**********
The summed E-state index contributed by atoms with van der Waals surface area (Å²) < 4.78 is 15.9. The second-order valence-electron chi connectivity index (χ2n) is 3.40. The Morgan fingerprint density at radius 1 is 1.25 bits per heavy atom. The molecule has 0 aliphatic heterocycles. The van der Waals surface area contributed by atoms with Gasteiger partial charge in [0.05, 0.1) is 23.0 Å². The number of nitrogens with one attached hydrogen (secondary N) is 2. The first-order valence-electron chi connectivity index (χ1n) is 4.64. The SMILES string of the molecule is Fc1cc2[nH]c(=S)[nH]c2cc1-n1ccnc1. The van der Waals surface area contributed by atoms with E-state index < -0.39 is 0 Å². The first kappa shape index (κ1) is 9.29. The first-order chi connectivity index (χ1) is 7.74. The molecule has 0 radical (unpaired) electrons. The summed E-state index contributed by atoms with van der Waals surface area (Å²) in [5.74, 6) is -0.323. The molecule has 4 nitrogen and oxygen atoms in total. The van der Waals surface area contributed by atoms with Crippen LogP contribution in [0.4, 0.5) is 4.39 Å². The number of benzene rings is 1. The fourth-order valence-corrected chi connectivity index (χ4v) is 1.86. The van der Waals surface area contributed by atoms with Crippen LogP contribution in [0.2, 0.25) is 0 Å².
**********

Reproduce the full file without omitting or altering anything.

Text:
The summed E-state index contributed by atoms with van der Waals surface area (Å²) < 4.78 is 15.9. The second-order valence-electron chi connectivity index (χ2n) is 3.40. The Morgan fingerprint density at radius 1 is 1.25 bits per heavy atom. The molecule has 0 aliphatic heterocycles. The van der Waals surface area contributed by atoms with Gasteiger partial charge in [0.05, 0.1) is 23.0 Å². The number of nitrogens with one attached hydrogen (secondary N) is 2. The first-order valence-electron chi connectivity index (χ1n) is 4.64. The SMILES string of the molecule is Fc1cc2[nH]c(=S)[nH]c2cc1-n1ccnc1. The van der Waals surface area contributed by atoms with E-state index < -0.39 is 0 Å². The first kappa shape index (κ1) is 9.29. The first-order chi connectivity index (χ1) is 7.74. The molecule has 0 radical (unpaired) electrons. The summed E-state index contributed by atoms with van der Waals surface area (Å²) in [5.74, 6) is -0.323. The molecule has 4 nitrogen and oxygen atoms in total. The van der Waals surface area contributed by atoms with Crippen LogP contribution in [0.4, 0.5) is 4.39 Å². The number of benzene rings is 1. The fourth-order valence-corrected chi connectivity index (χ4v) is 1.86. The van der Waals surface area contributed by atoms with Crippen LogP contribution in [0.2, 0.25) is 0 Å².